President Joe Biden spoke about the ongoing racial discrimination in the U.S. during a visit to Tulsa, Oklahoma. Today marks the 100th anniversary of the Tulsa Race Massacre in 1921. Biden was in Tulsa to tour the Greenwood neighborhood where the massacre took place.
Before giving his address, President Joe Biden visited the Greenwood Cultural Center and spoke with three massacre survivors. Viola Fletcher, Hughes Van Ellis, and Lessie Benningfield Randle addressed a House Judiciary subcommittee in May seeking reparations for the survivors and their descendants.
President Biden recounted how a white mob murdered hundreds of Black Americans and burned their neighborhood to the ground during his address. A neighborhood that was once known as the “Black Wall Street.”
“One hundred years ago, at this hour, on this first day of June, smoke darkened the Tulsa sky, rising from 35 blocks of Greenwood that were left in ash and ember, raised in rubble,” remarked the President. The massacre left countless people dead and 1,100 Black homes and businesses lost.
“My fellow Americans: this was not a riot. This was a massacre, among the worst in our history, but not the only one. And for too long, forgotten by our history. As soon as it happened, there was a clear effort to erase it from our memory. Our collective memories,” he said.
Noting that no arrests were made, and an official death count was never taken, President Joe Biden called the massacre an act of “hate and domestic terrorism” that still occurs today. He cited the Unite the Right rally in Charlottesville, Virginia, in 2017, and most recently, the insurrection at the U.S. Capitol.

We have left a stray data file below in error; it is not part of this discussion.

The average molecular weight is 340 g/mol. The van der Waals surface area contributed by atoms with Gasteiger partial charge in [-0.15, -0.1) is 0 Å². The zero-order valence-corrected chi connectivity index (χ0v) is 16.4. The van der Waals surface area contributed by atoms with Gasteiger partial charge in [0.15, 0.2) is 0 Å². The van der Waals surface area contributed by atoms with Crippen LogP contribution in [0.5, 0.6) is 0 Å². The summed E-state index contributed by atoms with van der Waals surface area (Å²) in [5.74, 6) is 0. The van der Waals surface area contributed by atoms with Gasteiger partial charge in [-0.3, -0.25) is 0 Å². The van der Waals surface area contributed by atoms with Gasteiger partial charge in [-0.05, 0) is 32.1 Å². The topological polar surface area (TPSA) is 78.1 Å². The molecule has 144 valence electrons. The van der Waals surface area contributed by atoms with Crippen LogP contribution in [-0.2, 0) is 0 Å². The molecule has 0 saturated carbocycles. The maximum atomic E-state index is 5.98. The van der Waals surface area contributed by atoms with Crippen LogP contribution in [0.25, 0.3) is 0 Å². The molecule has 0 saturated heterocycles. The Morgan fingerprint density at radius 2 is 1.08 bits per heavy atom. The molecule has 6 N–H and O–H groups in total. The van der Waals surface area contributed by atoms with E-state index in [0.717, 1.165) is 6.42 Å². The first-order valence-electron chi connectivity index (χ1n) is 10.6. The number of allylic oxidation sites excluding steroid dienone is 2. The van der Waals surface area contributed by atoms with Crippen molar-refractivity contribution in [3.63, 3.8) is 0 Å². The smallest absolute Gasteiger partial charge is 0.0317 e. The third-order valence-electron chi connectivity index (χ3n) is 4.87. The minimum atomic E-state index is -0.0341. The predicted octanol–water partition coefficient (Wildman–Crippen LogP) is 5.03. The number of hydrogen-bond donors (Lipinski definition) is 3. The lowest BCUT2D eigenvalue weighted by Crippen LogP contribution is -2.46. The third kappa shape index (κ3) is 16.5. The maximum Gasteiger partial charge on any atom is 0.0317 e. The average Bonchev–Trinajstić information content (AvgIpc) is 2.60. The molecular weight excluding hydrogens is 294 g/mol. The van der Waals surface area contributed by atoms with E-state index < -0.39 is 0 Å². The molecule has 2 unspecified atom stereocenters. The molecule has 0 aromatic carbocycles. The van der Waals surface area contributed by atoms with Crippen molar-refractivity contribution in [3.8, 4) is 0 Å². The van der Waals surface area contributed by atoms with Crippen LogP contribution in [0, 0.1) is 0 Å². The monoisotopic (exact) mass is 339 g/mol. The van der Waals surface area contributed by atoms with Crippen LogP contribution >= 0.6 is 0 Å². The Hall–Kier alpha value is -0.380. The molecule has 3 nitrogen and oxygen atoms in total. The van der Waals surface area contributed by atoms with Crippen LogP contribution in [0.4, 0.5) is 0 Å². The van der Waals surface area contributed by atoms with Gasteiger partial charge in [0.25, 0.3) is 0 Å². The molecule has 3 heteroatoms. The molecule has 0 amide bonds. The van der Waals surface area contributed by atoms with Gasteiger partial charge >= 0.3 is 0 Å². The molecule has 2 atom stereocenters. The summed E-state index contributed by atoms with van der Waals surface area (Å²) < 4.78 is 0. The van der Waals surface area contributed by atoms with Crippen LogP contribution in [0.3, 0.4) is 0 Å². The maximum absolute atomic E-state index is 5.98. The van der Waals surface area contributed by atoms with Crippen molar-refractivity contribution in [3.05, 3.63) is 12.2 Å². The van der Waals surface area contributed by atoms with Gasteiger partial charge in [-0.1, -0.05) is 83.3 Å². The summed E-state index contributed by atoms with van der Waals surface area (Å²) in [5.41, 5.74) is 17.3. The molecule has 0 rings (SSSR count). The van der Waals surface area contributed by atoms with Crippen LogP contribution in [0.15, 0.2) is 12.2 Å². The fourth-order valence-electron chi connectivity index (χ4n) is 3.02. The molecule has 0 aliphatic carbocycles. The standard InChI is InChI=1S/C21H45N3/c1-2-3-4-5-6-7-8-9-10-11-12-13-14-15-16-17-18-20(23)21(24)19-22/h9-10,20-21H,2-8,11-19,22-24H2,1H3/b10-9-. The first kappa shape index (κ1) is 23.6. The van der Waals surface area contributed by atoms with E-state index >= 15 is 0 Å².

He went on to say, “Terrorism from white supremacy is the most lethal threat to the homeland today. Not ISIS, not al-Qaida, white supremacists.”
President Joe Biden also outlined his administration’s plans to shorten the wealth gap between white and Black Americans. His plans include a $10 billion investment in neighborhood infrastructure programs. It also has a $5 billion grant program to assist jurisdictions with eliminating barriers to affordable housing for low-income families.
He plans to extend federal contracts for small and minority-owned businesses to 15% totaling $100 billion over the next five years. Biden also announced that Vice President Kamala Harris would spearhead the administration’s effort to end voting law restrictions.
Paula J. Shelton is a freelance writer and journalist based in Chicago. Find her on social media @beboldshineon.